Corporate Coping And The Failure To Adapt

Corporations are interesting places. Sometimes their intrinsic functions work flawlessly, much to the surprise of new arrivals. Other times they work, but only because their participants have taken to alternative routes which slightly impede the process. Worse yet, are those – typically large, typically monopolies or there about – institutions which fail nearly everyone’s definition of “timely” and are a far cry away from be characterized as “nimble” or “agile”. Those are foreign terms reserved only for marketing literature and repeated ad nauseum to the unentrenched observer. More likely is that they are simply a daily utterance from exasperated employees in the form of  “I really wish we were more …”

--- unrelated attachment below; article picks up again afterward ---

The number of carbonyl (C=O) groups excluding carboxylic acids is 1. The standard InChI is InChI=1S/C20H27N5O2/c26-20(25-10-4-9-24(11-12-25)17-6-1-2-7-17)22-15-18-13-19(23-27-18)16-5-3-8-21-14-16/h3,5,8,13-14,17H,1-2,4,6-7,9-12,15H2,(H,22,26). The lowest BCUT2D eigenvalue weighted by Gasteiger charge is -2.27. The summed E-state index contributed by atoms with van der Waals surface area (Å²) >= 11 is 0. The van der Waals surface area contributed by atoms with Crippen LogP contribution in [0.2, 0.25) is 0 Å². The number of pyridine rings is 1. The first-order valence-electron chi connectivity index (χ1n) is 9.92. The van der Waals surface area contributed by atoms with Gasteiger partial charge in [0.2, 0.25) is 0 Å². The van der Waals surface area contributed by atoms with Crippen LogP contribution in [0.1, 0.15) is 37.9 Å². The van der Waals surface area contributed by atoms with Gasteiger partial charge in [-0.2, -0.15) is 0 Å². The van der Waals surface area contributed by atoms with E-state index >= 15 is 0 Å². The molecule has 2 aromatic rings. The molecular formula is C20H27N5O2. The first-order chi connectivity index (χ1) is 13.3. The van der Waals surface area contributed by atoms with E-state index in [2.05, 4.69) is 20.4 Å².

What many fail to ascertain is that the latter examples illustrate – at best – coping, and – at worst – flat out failure to adapt.
Both of these institutions are therefore failures in execution. The processes have, or will if left unchecked, mutated from simple and necessary to over-regulated Rube Goldberg machines. And thus both institutions will ultimately fail their staff, their partners, and their customers.
I don’t have a solution to present, merely a sympathetic ear, and an understanding that the alternatives do exist, but that they are probably with the fast moving competitor.

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